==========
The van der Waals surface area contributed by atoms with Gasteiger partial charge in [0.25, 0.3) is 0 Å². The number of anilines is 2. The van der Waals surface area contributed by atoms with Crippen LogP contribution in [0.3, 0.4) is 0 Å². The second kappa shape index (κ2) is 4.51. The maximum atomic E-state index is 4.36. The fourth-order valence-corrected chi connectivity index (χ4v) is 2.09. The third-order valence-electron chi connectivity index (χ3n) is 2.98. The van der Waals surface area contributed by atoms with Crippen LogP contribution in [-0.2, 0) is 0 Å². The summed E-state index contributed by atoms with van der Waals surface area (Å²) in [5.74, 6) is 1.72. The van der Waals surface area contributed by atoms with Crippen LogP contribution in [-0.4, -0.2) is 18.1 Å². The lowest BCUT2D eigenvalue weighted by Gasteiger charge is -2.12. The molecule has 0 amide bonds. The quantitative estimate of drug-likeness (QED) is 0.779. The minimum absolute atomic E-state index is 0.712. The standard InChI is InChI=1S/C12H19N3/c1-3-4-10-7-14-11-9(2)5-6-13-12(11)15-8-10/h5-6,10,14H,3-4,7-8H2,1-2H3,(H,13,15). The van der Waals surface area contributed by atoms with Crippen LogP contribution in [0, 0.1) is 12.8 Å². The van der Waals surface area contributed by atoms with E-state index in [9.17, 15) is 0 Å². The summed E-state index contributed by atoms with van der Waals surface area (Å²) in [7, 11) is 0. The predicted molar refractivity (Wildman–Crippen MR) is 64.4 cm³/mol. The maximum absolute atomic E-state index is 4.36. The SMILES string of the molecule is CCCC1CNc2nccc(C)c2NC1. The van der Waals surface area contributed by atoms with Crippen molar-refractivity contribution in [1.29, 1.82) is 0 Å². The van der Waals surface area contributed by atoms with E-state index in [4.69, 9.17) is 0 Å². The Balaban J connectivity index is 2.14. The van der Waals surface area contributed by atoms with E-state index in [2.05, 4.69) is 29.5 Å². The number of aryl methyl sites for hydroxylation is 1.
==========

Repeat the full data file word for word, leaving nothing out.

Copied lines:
The van der Waals surface area contributed by atoms with Gasteiger partial charge in [0.25, 0.3) is 0 Å². The number of anilines is 2. The van der Waals surface area contributed by atoms with Crippen LogP contribution in [0.3, 0.4) is 0 Å². The second kappa shape index (κ2) is 4.51. The maximum atomic E-state index is 4.36. The fourth-order valence-corrected chi connectivity index (χ4v) is 2.09. The third-order valence-electron chi connectivity index (χ3n) is 2.98. The van der Waals surface area contributed by atoms with Crippen LogP contribution in [-0.2, 0) is 0 Å². The summed E-state index contributed by atoms with van der Waals surface area (Å²) in [5.74, 6) is 1.72. The van der Waals surface area contributed by atoms with Crippen LogP contribution in [-0.4, -0.2) is 18.1 Å². The lowest BCUT2D eigenvalue weighted by Gasteiger charge is -2.12. The molecule has 0 amide bonds. The quantitative estimate of drug-likeness (QED) is 0.779. The minimum absolute atomic E-state index is 0.712. The standard InChI is InChI=1S/C12H19N3/c1-3-4-10-7-14-11-9(2)5-6-13-12(11)15-8-10/h5-6,10,14H,3-4,7-8H2,1-2H3,(H,13,15). The van der Waals surface area contributed by atoms with Crippen LogP contribution in [0, 0.1) is 12.8 Å². The van der Waals surface area contributed by atoms with E-state index in [9.17, 15) is 0 Å². The summed E-state index contributed by atoms with van der Waals surface area (Å²) in [7, 11) is 0. The predicted molar refractivity (Wildman–Crippen MR) is 64.4 cm³/mol. The maximum absolute atomic E-state index is 4.36. The SMILES string of the molecule is CCCC1CNc2nccc(C)c2NC1. The van der Waals surface area contributed by atoms with Crippen molar-refractivity contribution in [1.29, 1.82) is 0 Å². The van der Waals surface area contributed by atoms with E-state index in [4.69, 9.17) is 0 Å². The Balaban J connectivity index is 2.14. The van der Waals surface area contributed by atoms with E-state index in [2.05, 4.69) is 29.5 Å². The number of aryl methyl sites for hydroxylation is 1.